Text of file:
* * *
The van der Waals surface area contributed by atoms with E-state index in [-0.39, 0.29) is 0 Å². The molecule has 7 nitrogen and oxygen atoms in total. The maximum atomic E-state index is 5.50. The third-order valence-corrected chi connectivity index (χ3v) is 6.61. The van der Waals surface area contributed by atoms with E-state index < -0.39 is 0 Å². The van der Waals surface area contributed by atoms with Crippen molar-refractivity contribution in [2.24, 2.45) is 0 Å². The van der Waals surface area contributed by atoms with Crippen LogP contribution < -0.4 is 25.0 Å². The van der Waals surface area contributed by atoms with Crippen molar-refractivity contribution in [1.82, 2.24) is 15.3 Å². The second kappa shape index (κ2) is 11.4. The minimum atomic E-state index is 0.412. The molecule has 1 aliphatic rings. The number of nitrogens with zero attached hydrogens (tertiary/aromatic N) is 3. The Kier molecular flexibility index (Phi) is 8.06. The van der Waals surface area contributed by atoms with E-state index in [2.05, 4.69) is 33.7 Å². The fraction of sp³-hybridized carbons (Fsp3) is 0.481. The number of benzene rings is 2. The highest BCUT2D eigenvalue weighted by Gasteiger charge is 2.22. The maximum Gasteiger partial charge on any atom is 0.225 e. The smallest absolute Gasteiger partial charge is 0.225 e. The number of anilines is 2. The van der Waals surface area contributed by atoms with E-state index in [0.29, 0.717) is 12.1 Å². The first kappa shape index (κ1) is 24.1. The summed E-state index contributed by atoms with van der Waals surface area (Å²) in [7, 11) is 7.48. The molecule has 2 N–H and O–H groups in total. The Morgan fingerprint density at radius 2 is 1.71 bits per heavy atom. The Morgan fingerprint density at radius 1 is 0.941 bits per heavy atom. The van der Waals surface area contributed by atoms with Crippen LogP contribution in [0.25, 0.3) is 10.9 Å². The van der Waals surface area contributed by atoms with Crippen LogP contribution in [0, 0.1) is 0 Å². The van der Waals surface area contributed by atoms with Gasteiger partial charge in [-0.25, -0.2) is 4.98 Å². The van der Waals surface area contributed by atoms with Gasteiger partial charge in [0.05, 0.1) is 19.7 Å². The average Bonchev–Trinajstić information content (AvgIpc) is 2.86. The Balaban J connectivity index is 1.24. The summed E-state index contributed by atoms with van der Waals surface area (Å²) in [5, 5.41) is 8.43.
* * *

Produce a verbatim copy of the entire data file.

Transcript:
The van der Waals surface area contributed by atoms with E-state index in [-0.39, 0.29) is 0 Å². The molecule has 7 nitrogen and oxygen atoms in total. The maximum atomic E-state index is 5.50. The third-order valence-corrected chi connectivity index (χ3v) is 6.61. The van der Waals surface area contributed by atoms with E-state index < -0.39 is 0 Å². The van der Waals surface area contributed by atoms with Crippen molar-refractivity contribution in [2.24, 2.45) is 0 Å². The van der Waals surface area contributed by atoms with Crippen LogP contribution < -0.4 is 25.0 Å². The van der Waals surface area contributed by atoms with Crippen molar-refractivity contribution in [1.82, 2.24) is 15.3 Å². The second kappa shape index (κ2) is 11.4. The minimum atomic E-state index is 0.412. The molecule has 1 aliphatic rings. The number of nitrogens with zero attached hydrogens (tertiary/aromatic N) is 3. The Kier molecular flexibility index (Phi) is 8.06. The van der Waals surface area contributed by atoms with E-state index in [2.05, 4.69) is 33.7 Å². The fraction of sp³-hybridized carbons (Fsp3) is 0.481. The number of benzene rings is 2. The highest BCUT2D eigenvalue weighted by Gasteiger charge is 2.22. The maximum Gasteiger partial charge on any atom is 0.225 e. The smallest absolute Gasteiger partial charge is 0.225 e. The number of anilines is 2. The van der Waals surface area contributed by atoms with E-state index in [0.29, 0.717) is 12.1 Å². The first kappa shape index (κ1) is 24.1. The summed E-state index contributed by atoms with van der Waals surface area (Å²) in [7, 11) is 7.48. The molecule has 2 N–H and O–H groups in total. The Morgan fingerprint density at radius 2 is 1.71 bits per heavy atom. The Morgan fingerprint density at radius 1 is 0.941 bits per heavy atom. The van der Waals surface area contributed by atoms with Crippen LogP contribution in [0.25, 0.3) is 10.9 Å². The van der Waals surface area contributed by atoms with Crippen LogP contribution in [0, 0.1) is 0 Å². The van der Waals surface area contributed by atoms with Gasteiger partial charge in [-0.25, -0.2) is 4.98 Å². The van der Waals surface area contributed by atoms with Gasteiger partial charge in [0.05, 0.1) is 19.7 Å². The average Bonchev–Trinajstić information content (AvgIpc) is 2.86. The Balaban J connectivity index is 1.24. The summed E-state index contributed by atoms with van der Waals surface area (Å²) in [5, 5.41) is 8.43.